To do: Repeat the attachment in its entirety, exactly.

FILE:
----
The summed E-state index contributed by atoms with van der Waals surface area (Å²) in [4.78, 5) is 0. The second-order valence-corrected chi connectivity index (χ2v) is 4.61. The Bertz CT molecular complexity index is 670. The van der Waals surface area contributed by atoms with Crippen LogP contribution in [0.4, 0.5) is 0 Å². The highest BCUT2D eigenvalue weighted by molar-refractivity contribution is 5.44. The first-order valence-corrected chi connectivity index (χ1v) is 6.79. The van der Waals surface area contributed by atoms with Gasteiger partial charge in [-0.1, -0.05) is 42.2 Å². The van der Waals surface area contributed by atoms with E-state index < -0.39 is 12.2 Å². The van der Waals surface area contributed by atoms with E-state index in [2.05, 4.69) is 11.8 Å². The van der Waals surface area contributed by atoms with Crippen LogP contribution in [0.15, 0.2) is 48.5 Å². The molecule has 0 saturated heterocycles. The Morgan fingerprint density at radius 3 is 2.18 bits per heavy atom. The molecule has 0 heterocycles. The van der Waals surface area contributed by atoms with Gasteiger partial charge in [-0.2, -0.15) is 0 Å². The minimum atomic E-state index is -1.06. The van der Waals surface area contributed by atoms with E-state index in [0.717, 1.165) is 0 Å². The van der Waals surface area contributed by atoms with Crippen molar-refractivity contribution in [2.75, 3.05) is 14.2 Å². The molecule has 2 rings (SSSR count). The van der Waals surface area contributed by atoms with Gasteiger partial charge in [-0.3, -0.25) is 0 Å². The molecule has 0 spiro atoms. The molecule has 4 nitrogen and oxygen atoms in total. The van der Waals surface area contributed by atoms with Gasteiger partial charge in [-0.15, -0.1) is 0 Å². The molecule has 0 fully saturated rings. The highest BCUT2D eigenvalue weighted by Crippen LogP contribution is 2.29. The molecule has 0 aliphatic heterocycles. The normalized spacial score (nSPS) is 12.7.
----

The summed E-state index contributed by atoms with van der Waals surface area (Å²) in [4.78, 5) is 0. The second-order valence-corrected chi connectivity index (χ2v) is 4.61. The Bertz CT molecular complexity index is 670. The van der Waals surface area contributed by atoms with Crippen LogP contribution in [0.4, 0.5) is 0 Å². The highest BCUT2D eigenvalue weighted by molar-refractivity contribution is 5.44. The first-order valence-corrected chi connectivity index (χ1v) is 6.79. The van der Waals surface area contributed by atoms with Gasteiger partial charge in [-0.1, -0.05) is 42.2 Å². The van der Waals surface area contributed by atoms with E-state index < -0.39 is 12.2 Å². The van der Waals surface area contributed by atoms with E-state index in [2.05, 4.69) is 11.8 Å². The van der Waals surface area contributed by atoms with Crippen LogP contribution in [0.15, 0.2) is 48.5 Å². The molecule has 0 saturated heterocycles. The Morgan fingerprint density at radius 3 is 2.18 bits per heavy atom. The molecule has 0 heterocycles. The van der Waals surface area contributed by atoms with Gasteiger partial charge in [-0.2, -0.15) is 0 Å². The minimum atomic E-state index is -1.06. The van der Waals surface area contributed by atoms with E-state index in [0.717, 1.165) is 0 Å². The van der Waals surface area contributed by atoms with Crippen molar-refractivity contribution in [2.75, 3.05) is 14.2 Å². The molecule has 2 rings (SSSR count). The van der Waals surface area contributed by atoms with Gasteiger partial charge in [-0.3, -0.25) is 0 Å². The molecule has 0 spiro atoms. The molecule has 4 nitrogen and oxygen atoms in total. The van der Waals surface area contributed by atoms with Gasteiger partial charge in [-0.15, -0.1) is 0 Å². The molecule has 0 fully saturated rings. The highest BCUT2D eigenvalue weighted by Crippen LogP contribution is 2.29. The molecule has 0 aliphatic heterocycles. The normalized spacial score (nSPS) is 12.7.